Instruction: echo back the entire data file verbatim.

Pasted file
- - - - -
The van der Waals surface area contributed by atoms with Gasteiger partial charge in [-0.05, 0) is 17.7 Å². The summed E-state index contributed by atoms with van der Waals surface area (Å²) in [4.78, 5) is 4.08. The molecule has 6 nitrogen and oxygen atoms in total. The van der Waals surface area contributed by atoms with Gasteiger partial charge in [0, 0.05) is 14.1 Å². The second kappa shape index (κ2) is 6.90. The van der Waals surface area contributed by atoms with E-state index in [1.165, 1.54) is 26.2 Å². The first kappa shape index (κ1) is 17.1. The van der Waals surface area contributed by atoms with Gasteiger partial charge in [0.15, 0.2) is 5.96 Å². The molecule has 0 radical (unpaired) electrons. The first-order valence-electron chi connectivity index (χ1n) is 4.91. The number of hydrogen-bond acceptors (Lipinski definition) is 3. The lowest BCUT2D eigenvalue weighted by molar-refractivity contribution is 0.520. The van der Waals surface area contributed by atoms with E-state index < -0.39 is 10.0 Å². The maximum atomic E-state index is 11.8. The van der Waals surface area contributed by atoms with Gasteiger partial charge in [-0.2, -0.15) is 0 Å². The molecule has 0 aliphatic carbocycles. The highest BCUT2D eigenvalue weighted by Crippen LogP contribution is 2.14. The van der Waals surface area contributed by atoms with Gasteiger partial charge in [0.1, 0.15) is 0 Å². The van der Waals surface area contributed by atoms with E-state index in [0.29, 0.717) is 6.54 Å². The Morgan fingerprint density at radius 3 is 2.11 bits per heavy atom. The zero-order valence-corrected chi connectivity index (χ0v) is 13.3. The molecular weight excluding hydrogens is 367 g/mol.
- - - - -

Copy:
The van der Waals surface area contributed by atoms with Gasteiger partial charge in [-0.05, 0) is 17.7 Å². The summed E-state index contributed by atoms with van der Waals surface area (Å²) in [4.78, 5) is 4.08. The molecule has 6 nitrogen and oxygen atoms in total. The van der Waals surface area contributed by atoms with Gasteiger partial charge in [0, 0.05) is 14.1 Å². The second kappa shape index (κ2) is 6.90. The van der Waals surface area contributed by atoms with E-state index in [1.165, 1.54) is 26.2 Å². The first kappa shape index (κ1) is 17.1. The van der Waals surface area contributed by atoms with Gasteiger partial charge in [0.15, 0.2) is 5.96 Å². The molecule has 0 radical (unpaired) electrons. The first-order valence-electron chi connectivity index (χ1n) is 4.91. The number of hydrogen-bond acceptors (Lipinski definition) is 3. The lowest BCUT2D eigenvalue weighted by molar-refractivity contribution is 0.520. The van der Waals surface area contributed by atoms with E-state index < -0.39 is 10.0 Å². The maximum atomic E-state index is 11.8. The van der Waals surface area contributed by atoms with Gasteiger partial charge in [-0.2, -0.15) is 0 Å². The molecule has 0 aliphatic carbocycles. The highest BCUT2D eigenvalue weighted by Crippen LogP contribution is 2.14. The van der Waals surface area contributed by atoms with Gasteiger partial charge in [0.1, 0.15) is 0 Å². The van der Waals surface area contributed by atoms with E-state index in [0.29, 0.717) is 6.54 Å². The Morgan fingerprint density at radius 3 is 2.11 bits per heavy atom. The zero-order valence-corrected chi connectivity index (χ0v) is 13.3. The molecular weight excluding hydrogens is 367 g/mol.